(There is a practice nicknamed “purchasing insurance” in this situation in which a Notice of Allowance has been mailed.  The way that you “purchase insurance” is that when you hand in a specimen of use for which you lack confidence, at the same time you purchase one last extension of time.  The idea is that if the USPTO person bounces the specimen, you have six more months to keep hunting around for alternative specimens of use in the hopes of stumbling upon a specimen that will satisfy the USPTO person.  In my own personal experience, the cases in which I “purchase insurance” because I lack confidence in the specimen, are the cases in which the USPTO person finds nothing wrong with the specimen.  In my own personal experience, the cases where I end up in big trouble because of a bounced specimen near the end of a death march are the cases in which I never thought there would be any problem, and so I chose not to “purchase insurance”.)

In this blog article I observe that things are very different if somehow you can get your specimen handed in before the Examining Attorney approves the application.  There are a lot of advantages to handing in the specimen of use at this relatively early stage.

For one thing, the Examining Attorney is already familiar with the case, and maybe is already accustomed to returning your phone calls from previous interactions.  And anyway, if you hand in a specimen and the Examining Attorney doesn’t like it, the Examining Attorney will probably be nice about it and will allow you to keep trying again and again until you come up with a specimen that the Examining Attorney is happy with.

Or if you hand in a specimen and the Examining Attorney doesn’t like it, then maybe you can phone up the Examining Attorney and work something out.  Anyway you will not be on a death march to abandonment at that point.  Not like you would be if you had already received a Notice of Allowance.

And assuming that you successfully hand in your specimen before the Examining Attorney approves the case, then this changes everything about what happens if you survive the publication for opposition.  Instead of receiving a yucky old Notice of Allowance, you actually receive a Certificate of Registration.  With the Certificate of Registration in hand you get to relax for some years.

In contrast if you receive a yucky old Notice of Allowance, you then face having to set and clear maybe some dozens of dockets as you agonize your way through the various extensions of time, agonize about whether or not to “purchase insurance”, agonize about when exactly during any given six-month period is the best or worst time to hand in your specimen of use … and so on.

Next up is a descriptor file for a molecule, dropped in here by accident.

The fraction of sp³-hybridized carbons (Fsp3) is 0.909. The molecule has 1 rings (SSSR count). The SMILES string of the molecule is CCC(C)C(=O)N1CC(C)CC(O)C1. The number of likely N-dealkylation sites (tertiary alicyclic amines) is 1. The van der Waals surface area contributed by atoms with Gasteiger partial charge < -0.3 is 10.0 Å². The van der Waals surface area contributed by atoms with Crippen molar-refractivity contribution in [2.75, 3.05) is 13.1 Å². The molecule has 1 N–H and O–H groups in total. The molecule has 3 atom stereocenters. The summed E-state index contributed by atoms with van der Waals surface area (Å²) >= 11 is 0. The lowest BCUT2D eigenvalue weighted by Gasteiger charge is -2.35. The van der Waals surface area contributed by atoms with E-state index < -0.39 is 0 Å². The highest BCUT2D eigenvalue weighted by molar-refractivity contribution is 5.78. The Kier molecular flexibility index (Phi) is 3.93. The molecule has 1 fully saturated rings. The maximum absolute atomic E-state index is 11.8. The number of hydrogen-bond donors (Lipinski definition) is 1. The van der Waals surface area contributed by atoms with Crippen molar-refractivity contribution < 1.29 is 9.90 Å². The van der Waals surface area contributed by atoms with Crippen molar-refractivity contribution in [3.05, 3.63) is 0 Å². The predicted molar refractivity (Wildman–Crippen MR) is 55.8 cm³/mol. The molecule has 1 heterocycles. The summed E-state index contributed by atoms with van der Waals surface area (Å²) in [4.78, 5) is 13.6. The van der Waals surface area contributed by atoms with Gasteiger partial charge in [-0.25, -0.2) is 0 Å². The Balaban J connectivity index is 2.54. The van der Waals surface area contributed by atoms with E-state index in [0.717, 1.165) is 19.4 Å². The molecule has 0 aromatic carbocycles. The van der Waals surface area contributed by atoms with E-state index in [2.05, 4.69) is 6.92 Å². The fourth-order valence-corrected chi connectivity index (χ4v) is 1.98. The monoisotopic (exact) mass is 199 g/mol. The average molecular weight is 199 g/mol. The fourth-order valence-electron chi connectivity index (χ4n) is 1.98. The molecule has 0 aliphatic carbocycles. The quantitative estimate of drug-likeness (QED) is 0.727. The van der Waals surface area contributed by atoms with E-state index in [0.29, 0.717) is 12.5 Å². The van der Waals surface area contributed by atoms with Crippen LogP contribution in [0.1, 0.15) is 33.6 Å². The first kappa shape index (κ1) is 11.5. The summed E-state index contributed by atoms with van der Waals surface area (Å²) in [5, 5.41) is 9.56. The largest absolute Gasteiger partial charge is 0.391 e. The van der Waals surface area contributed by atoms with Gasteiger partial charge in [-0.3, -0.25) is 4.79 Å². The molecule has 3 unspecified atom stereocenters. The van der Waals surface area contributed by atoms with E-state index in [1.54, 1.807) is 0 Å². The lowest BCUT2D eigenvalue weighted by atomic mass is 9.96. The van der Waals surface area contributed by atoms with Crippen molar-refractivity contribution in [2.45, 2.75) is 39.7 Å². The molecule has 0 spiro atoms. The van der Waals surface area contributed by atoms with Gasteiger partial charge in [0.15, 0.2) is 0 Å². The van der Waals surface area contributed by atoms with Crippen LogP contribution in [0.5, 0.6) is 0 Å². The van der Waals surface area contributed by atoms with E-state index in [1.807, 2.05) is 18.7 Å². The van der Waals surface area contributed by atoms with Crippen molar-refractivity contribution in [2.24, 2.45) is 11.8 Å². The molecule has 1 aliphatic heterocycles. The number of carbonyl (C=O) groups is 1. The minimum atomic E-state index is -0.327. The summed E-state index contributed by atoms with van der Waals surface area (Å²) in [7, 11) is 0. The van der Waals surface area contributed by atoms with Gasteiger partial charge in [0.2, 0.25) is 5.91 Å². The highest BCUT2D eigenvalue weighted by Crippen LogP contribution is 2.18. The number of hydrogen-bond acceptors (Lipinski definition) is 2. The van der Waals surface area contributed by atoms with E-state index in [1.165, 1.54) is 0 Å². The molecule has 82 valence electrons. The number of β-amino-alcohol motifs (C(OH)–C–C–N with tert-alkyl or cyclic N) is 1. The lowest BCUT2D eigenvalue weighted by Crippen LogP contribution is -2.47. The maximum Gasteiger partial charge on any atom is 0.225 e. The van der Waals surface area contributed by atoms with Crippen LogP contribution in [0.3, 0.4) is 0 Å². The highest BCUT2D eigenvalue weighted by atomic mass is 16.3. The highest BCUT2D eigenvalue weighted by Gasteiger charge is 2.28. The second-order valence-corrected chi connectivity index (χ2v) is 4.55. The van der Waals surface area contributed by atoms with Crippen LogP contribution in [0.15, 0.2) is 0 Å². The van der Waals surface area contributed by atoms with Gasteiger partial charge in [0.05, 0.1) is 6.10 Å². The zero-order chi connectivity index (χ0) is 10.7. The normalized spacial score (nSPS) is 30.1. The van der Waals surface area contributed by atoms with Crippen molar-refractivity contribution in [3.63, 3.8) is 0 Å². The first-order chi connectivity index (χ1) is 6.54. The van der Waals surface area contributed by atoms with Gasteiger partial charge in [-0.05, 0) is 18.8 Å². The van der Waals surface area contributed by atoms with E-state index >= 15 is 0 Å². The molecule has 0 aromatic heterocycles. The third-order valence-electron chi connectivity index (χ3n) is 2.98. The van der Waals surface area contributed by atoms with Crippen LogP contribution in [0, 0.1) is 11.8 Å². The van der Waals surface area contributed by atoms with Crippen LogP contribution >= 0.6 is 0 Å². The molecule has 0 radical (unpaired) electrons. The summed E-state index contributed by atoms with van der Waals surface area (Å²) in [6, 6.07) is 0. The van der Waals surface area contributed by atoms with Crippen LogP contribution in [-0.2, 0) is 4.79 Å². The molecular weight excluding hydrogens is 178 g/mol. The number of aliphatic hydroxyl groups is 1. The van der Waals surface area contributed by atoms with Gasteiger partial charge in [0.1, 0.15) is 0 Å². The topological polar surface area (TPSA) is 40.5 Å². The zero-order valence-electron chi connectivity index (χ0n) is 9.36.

In our office we figure the internal cost to our firm to set and clear a docket is something like $50.  So if we have two workflow paths available to us, and if a first path only requires setting and clearing one docket and if a second path requires setting and clearing multiple dockets … then we like the first path, because it imposes a smaller internal cost upon our firm.

Not to mention that every time we get stuck setting and clearing a docket, it is one more opportunity to screw up and miss a due date or something.  So again a path that requires setting and clearing a smaller number of dockets is a path that we like better.  A path that permits us to reach the happy position of being able to say “it’s done” is one that we like the best.  There’s nothing quite like the happy event of receiving the actual physical Certificate of Registration.

So yes whenever circumstances permit, we try as hard as we can to get any ITU case converted to use-based chronologically prior to the approval for publication.

What do you think about the timing of handing in a specimen of use?  Please post a comment below.

4 thoughts on “Picking when to hand in a specimen of use?

  1. I don’t disagree with your analysis, Carl, regarding the burdens of docketing and reduction of the time until the registration certificate is assume. But advising clients to file evidence sooner rather than later runs somewhat contrary from the general advise that in an ideal world the client files an ITU application with plenty of lead time before use in commerce is expected to begin, and that in general there will be less risk in using the name if the client waits until after approval by the USPTO for publication, and after the publication period is cleared without any opposition filed. Of course, in many circumstances the client’s reality may be at odds with the ideal timeline regarding minimizing the risks and/or speeding along the application process.

  2. You lightly touched on this, but another advantage to filing the Allegation of Use before acceptance is that once the Notice of Allowance issues and an Allegation of Use is filed, it cannot be withdrawn (as you mentioned, there is only the single insurance extension option); whereas pre-publication, there is an option to amend back to 1(b) if the specimen is not accepted.